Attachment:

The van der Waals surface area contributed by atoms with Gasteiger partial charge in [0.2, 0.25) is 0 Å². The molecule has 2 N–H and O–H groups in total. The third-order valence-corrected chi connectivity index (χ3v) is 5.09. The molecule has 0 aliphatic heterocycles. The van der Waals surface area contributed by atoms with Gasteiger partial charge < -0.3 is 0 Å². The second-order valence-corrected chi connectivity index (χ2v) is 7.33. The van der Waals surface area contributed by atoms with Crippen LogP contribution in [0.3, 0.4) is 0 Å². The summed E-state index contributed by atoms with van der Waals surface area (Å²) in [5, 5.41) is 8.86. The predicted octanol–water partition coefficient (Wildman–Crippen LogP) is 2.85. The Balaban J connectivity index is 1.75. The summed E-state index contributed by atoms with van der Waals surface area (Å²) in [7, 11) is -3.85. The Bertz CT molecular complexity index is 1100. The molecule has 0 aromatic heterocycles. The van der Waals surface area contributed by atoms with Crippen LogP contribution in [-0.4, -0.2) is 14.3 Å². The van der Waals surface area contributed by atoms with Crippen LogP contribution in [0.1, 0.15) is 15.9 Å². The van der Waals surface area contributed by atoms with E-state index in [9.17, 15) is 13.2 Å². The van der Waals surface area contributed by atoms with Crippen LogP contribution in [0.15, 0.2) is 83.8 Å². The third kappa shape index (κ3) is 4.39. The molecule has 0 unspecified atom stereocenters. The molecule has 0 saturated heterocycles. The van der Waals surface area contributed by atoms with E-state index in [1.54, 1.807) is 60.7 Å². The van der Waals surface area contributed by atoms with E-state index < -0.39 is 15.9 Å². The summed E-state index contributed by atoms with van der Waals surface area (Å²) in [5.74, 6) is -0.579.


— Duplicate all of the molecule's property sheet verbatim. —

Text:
The van der Waals surface area contributed by atoms with Gasteiger partial charge in [0.2, 0.25) is 0 Å². The molecule has 2 N–H and O–H groups in total. The third-order valence-corrected chi connectivity index (χ3v) is 5.09. The molecule has 0 aliphatic heterocycles. The van der Waals surface area contributed by atoms with Gasteiger partial charge < -0.3 is 0 Å². The second-order valence-corrected chi connectivity index (χ2v) is 7.33. The van der Waals surface area contributed by atoms with Crippen LogP contribution in [0.3, 0.4) is 0 Å². The summed E-state index contributed by atoms with van der Waals surface area (Å²) in [5, 5.41) is 8.86. The predicted octanol–water partition coefficient (Wildman–Crippen LogP) is 2.85. The Balaban J connectivity index is 1.75. The summed E-state index contributed by atoms with van der Waals surface area (Å²) in [7, 11) is -3.85. The Bertz CT molecular complexity index is 1100. The molecule has 0 aromatic heterocycles. The van der Waals surface area contributed by atoms with Crippen LogP contribution in [-0.4, -0.2) is 14.3 Å². The van der Waals surface area contributed by atoms with Crippen LogP contribution in [0.1, 0.15) is 15.9 Å². The van der Waals surface area contributed by atoms with E-state index in [9.17, 15) is 13.2 Å². The van der Waals surface area contributed by atoms with Crippen LogP contribution in [0.15, 0.2) is 83.8 Å². The third kappa shape index (κ3) is 4.39. The molecule has 0 unspecified atom stereocenters. The molecule has 0 saturated heterocycles. The van der Waals surface area contributed by atoms with E-state index in [1.54, 1.807) is 60.7 Å². The van der Waals surface area contributed by atoms with E-state index < -0.39 is 15.9 Å². The summed E-state index contributed by atoms with van der Waals surface area (Å²) in [5.74, 6) is -0.579.